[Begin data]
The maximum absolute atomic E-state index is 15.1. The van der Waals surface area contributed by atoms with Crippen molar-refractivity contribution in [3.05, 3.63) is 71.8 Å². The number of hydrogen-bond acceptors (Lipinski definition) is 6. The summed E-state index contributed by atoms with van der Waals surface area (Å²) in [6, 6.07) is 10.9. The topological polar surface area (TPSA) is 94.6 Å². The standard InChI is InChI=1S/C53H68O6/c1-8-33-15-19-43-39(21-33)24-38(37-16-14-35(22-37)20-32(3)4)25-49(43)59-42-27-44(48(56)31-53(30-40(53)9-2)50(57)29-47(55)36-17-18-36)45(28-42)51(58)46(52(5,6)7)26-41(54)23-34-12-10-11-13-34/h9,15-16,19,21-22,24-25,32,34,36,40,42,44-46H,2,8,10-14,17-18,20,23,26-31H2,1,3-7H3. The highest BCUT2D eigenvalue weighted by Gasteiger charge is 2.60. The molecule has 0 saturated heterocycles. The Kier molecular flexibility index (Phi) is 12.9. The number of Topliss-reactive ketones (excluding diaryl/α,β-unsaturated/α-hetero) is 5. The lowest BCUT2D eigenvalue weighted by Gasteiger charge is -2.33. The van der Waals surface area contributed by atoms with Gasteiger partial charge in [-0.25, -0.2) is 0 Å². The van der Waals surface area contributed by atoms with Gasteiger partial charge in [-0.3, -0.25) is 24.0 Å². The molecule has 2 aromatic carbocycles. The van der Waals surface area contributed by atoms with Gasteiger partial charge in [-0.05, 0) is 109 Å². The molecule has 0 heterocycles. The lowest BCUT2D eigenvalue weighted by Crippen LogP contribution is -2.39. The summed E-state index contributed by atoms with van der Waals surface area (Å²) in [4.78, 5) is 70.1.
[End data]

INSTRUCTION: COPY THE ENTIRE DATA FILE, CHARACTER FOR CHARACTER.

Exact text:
The maximum absolute atomic E-state index is 15.1. The van der Waals surface area contributed by atoms with Crippen molar-refractivity contribution in [3.05, 3.63) is 71.8 Å². The number of hydrogen-bond acceptors (Lipinski definition) is 6. The summed E-state index contributed by atoms with van der Waals surface area (Å²) in [6, 6.07) is 10.9. The topological polar surface area (TPSA) is 94.6 Å². The standard InChI is InChI=1S/C53H68O6/c1-8-33-15-19-43-39(21-33)24-38(37-16-14-35(22-37)20-32(3)4)25-49(43)59-42-27-44(48(56)31-53(30-40(53)9-2)50(57)29-47(55)36-17-18-36)45(28-42)51(58)46(52(5,6)7)26-41(54)23-34-12-10-11-13-34/h9,15-16,19,21-22,24-25,32,34,36,40,42,44-46H,2,8,10-14,17-18,20,23,26-31H2,1,3-7H3. The highest BCUT2D eigenvalue weighted by Gasteiger charge is 2.60. The molecule has 0 saturated heterocycles. The Kier molecular flexibility index (Phi) is 12.9. The number of Topliss-reactive ketones (excluding diaryl/α,β-unsaturated/α-hetero) is 5. The lowest BCUT2D eigenvalue weighted by Gasteiger charge is -2.33. The van der Waals surface area contributed by atoms with Gasteiger partial charge in [-0.25, -0.2) is 0 Å². The van der Waals surface area contributed by atoms with Gasteiger partial charge in [-0.3, -0.25) is 24.0 Å². The molecule has 2 aromatic carbocycles. The van der Waals surface area contributed by atoms with Gasteiger partial charge in [-0.05, 0) is 109 Å². The molecule has 0 heterocycles. The lowest BCUT2D eigenvalue weighted by Crippen LogP contribution is -2.39. The summed E-state index contributed by atoms with van der Waals surface area (Å²) in [4.78, 5) is 70.1.